Judge Kaplan of the Southern District of New York, sitting by designation, filed a separate concurring opinion to express his disagreement with the majority’s finding that TVEyes’ uses were at all transformative. He opined that the “somewhat transformative” designation was irrelevant given that the other fair use factors outweighed the transformative use, and that issuing such dicta would serve only to confuse the already complicated question of what constitutes transformative purpose. Nonetheless, Judge Kaplan expressed his own views on why TVEyes’ use of Fox’s content was not transformative, including that the mere “enhancing the efficiency with which copies of copyrighted material are delivered to secondary issuers” was not transformative because TVEyes simply repackaged and delivered the original content with no news aesthetics, insights, or understandings.

The Second Circuit’s decision is significant in that it further defines the outer boundaries of fair use by providing a concrete example of what falls outside the doctrine, which is helpful given the arguably expansive implications of the Authors Guild decision, and by distinguishing a facially similar service from the Google Books project it deemed fair use in that case. It also signals a potential shift in focus back to the “market harm” factor of fair use, and away from a strict focus on transformative purpose, but at the same time adds to the growing sense of confusion about what may be considered transformative, or in this case, “somewhat transformative.”

Cowan, DeBaets, Abrahams & Sheppard LLP drafted an amicus brief in this case on behalf of American Photographic Artists, American Society of Media Photographers, Digital Media Licensing Association, National Press Photographers Association, and Professional Photographers of America, in support of Fox News Network.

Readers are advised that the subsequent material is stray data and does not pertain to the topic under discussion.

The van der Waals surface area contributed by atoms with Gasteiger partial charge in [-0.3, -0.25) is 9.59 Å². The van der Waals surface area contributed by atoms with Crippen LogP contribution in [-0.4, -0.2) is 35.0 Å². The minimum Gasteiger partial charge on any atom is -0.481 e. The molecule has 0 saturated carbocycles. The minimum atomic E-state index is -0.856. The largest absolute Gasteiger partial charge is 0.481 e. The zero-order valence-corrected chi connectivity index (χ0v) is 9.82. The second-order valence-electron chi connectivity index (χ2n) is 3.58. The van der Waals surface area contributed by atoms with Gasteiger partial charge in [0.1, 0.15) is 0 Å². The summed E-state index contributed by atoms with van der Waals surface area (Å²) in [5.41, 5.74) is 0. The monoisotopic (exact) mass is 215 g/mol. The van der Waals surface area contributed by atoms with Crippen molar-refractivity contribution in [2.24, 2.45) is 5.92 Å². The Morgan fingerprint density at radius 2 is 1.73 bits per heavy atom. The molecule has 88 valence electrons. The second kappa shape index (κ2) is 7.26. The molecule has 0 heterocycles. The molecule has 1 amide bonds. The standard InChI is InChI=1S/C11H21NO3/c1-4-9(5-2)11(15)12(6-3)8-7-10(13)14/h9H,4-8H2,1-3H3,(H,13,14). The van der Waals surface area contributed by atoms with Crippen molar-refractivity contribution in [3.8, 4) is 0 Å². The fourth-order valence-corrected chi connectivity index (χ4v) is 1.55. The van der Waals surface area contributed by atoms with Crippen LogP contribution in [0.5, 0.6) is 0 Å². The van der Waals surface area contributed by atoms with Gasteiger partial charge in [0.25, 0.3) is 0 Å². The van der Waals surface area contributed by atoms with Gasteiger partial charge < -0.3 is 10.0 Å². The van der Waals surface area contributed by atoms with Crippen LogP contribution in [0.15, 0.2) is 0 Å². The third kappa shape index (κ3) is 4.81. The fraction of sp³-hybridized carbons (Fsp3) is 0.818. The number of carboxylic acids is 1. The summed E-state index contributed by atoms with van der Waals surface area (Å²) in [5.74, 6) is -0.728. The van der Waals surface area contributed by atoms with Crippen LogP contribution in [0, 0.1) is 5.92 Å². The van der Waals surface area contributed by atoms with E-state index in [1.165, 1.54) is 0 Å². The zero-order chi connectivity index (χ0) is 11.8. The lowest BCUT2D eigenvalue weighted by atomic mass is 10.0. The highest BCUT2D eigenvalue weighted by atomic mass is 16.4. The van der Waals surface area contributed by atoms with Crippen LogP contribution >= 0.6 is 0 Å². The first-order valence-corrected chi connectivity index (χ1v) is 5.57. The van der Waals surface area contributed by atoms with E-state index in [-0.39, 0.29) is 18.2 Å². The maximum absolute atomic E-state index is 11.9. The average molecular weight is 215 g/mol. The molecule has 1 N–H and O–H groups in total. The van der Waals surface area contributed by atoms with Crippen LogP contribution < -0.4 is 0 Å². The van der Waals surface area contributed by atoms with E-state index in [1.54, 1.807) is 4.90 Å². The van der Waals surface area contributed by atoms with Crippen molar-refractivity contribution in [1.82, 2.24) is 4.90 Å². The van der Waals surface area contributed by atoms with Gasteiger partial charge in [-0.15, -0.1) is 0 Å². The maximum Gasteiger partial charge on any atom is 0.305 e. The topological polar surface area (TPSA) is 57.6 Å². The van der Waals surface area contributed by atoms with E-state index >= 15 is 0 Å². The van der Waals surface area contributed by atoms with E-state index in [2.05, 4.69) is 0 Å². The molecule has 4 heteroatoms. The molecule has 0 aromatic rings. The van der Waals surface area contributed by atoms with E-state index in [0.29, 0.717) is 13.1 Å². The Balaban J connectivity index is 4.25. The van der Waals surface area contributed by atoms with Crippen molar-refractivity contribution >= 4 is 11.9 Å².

Stylized Derivative of Wisconsin Major Photo on T-Shirt Deemed Fair Use

by Nancy Wolff, PACA Counsel  

Michael Kienitz v. Sconnie Nation LLC and Underground Printing-Wisconsin LLC, No. 13-3004 (7th Cir., September 15, 2014)

Michael Kienitz photographed the Wisconsin major, Paul Klogin, at his 2011 inauguration.  With Kienitz’s permission (but no fee), the major posted the portrait on the official city’s website.  An artist operating under Sconnie Nation LLC modified the photo and made t-shirts to be sold and worn at the 2012 Mifflin Street Block Party – an event that is designed to poke fun at authority.  The modified photo was colorized, posturized, and included multi colored type “Sorry For Partying.”   See the entire article here

Stylized Derivative of Wisconsin Major Photo on T-Shirt Deemed Fair Use

by Nancy Wolff, PACA Counsel  

Michael Kienitz v. Sconnie Nation LLC and Underground Printing-Wisconsin LLC, No. 13-3004 (7th Cir., September 15, 2014)

Michael Kienitz photographed the Wisconsin major, Paul Klogin, at his 2011 inauguration.  With Kienitz’s permission (but no fee), the major posted the portrait on the official city’s website.  An artist operating under Sconnie Nation LLC modified the photo and made t-shirts to be sold and worn at the 2012 Mifflin Street Block Party – an event that is designed to poke fun at authority.  The modified photo was colorized, posturized, and included multi colored type “Sorry For Partying.”    Apparently Soglin attended the very first annual block party as a student at the University of Wisconsin in 1969, but tried to stop the event when he took office.  The t-shirts were not a commercial success, only 54 t-shirts were sold. The photo and the t-shirt art are compared below.